We also know that children have a great multiplier effect. When they learn something, they are more likely to tell others. GWAAC hoped the message about the importance of CPR would travel home with children after school, telling their families at dinner time or on the walk home – and consequently mums, dads or grandparents would be inspired to refresh their memory of the basic life support skill. As well as this, giving children hands-on training at an early age means they’ll be much more excited to get involved and they are more likely to remember the skills as they grow older.

And so, on 16 October 2016, Great Western Heartstarters was formed. It began in Bristol with a plan to roll it out across the rest of the region we serve over the coming years.

 

Volunteers are the backbone

It takes an army of volunteers to teach the children in our region. The early plan was to recruit instructors from the array of medical courses offered by the University of the West of England (UWE Bristol), where the initiative was launched. The University helped us kick start the programme by securing student medics including doctors, paramedics and UWE Bristol nursing and allied health professions students.

In March 2017 we opened our then home, Filton airbase, to the UWE students who wanted to become instructors so they could learn how to effectively teach CPR — and they teamed up with GWAAC to deliver the training sessions.

Now, our Great Western Heartstarters volunteers are all basic life support trained and come from the healthcare profession, emergency services, and universities in our region. This ensures high quality training but also provides positive role models for students because they are being taught by people who are likely to have used these skills in the real world; they have the experience and knowledge to talk about the subject, inspiring the next generation of healthcare professionals.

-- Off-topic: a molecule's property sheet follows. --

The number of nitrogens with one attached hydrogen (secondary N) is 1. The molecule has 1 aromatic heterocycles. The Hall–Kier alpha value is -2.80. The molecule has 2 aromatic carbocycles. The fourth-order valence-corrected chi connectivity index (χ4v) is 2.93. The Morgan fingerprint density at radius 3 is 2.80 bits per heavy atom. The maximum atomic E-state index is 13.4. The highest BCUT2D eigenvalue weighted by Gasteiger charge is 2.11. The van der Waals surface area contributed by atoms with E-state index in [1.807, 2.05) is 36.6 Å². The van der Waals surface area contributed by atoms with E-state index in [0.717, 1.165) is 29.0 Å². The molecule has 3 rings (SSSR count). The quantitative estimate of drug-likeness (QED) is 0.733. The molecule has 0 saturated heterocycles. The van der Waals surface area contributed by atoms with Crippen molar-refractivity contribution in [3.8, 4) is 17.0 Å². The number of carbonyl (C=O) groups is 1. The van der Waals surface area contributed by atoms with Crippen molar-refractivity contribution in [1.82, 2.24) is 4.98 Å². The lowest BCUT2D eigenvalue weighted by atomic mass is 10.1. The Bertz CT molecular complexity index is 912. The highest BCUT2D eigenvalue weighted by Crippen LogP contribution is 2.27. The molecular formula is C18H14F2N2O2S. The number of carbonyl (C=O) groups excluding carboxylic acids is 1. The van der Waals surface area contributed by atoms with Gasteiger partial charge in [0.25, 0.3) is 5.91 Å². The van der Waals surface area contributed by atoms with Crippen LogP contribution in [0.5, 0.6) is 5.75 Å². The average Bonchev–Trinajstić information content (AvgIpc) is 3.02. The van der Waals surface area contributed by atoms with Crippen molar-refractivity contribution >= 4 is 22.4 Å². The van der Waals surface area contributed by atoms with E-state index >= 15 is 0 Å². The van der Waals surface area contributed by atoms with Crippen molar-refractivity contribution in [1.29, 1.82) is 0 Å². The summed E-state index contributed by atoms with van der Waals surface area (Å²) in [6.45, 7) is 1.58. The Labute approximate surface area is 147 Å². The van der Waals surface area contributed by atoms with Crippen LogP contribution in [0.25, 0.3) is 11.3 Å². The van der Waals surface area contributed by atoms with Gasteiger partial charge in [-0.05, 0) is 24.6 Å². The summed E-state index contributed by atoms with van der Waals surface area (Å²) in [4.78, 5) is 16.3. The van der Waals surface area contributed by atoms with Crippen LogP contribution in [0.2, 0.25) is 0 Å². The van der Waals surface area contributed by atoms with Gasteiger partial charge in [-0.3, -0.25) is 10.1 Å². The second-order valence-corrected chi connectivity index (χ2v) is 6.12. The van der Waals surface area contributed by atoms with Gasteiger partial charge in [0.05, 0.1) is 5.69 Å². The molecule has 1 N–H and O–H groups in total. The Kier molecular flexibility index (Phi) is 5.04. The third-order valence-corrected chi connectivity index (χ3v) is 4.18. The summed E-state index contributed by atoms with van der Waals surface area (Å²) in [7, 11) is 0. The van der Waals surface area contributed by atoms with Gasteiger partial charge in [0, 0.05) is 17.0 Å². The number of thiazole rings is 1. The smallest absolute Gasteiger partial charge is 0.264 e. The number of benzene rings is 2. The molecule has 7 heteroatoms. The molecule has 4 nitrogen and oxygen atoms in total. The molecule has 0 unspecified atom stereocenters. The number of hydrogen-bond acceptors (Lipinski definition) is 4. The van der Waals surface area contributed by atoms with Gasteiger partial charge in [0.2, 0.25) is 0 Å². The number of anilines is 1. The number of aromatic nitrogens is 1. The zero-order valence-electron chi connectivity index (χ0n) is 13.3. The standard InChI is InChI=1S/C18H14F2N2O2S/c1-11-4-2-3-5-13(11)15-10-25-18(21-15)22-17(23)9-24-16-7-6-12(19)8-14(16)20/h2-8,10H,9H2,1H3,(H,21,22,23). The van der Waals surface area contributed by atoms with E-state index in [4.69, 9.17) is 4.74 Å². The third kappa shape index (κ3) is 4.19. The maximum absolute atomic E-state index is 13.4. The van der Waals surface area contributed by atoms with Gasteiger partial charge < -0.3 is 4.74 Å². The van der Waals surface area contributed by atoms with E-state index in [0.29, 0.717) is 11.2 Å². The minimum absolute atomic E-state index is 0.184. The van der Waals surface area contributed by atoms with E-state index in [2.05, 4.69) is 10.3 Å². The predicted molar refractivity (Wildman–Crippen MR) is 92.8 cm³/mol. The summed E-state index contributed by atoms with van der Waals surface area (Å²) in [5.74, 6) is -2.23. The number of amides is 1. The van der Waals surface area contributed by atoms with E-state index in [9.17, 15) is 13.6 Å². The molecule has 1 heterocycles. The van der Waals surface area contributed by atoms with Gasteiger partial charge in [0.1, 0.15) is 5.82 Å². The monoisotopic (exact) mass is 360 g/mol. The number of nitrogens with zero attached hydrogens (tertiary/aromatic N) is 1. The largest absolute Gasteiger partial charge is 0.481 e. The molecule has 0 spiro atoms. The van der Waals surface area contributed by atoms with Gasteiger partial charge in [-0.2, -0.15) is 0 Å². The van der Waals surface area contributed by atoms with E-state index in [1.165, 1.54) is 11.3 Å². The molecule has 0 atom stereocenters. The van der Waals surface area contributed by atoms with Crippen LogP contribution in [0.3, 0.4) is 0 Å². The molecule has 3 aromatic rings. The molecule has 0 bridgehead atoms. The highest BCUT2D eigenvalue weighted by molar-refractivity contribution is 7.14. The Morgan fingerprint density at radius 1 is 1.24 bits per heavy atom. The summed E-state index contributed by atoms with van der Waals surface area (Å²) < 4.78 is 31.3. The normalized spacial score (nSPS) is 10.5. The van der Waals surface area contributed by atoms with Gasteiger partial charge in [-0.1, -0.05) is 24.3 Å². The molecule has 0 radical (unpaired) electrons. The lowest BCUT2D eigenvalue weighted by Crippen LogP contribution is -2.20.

What do children learn?

Great Western Heartstarters is all about sharing knowledge to empower and inspire young people. Research shows that the use of a defibrillator combined with CPR can more than double a patient’s odds of survival, and because many secondary schools already have a defib on site, it’s vital that pupils know how to use it.

Our volunteers deliver Heartstarters CPR and defibrillator training to year eight and nine students in sessions that last around 45 minutes.

There are several benefits to the lessons as children will learn:

  • How to recognise a medical emergency, including cardiac arrest and heart attack
  • How to stay calm in an emergency
  • How to move through emergency response procedures, including dialling 999 and putting someone in the recovery position
  • How to perform CPR and use a defibrillator with confidence

 

A Heartstarters Timeline

The better trained a population is, the more likely that a bystander will step in and perform lifesaving techniques until emergency services arrive. If you are a healthcare professional with an interest in empowering the community by teaching CPR to children, why not find out more about becoming a Heartstarters volunteer.

You can make an important investment in children today, and they may end up saving a life tomorrow.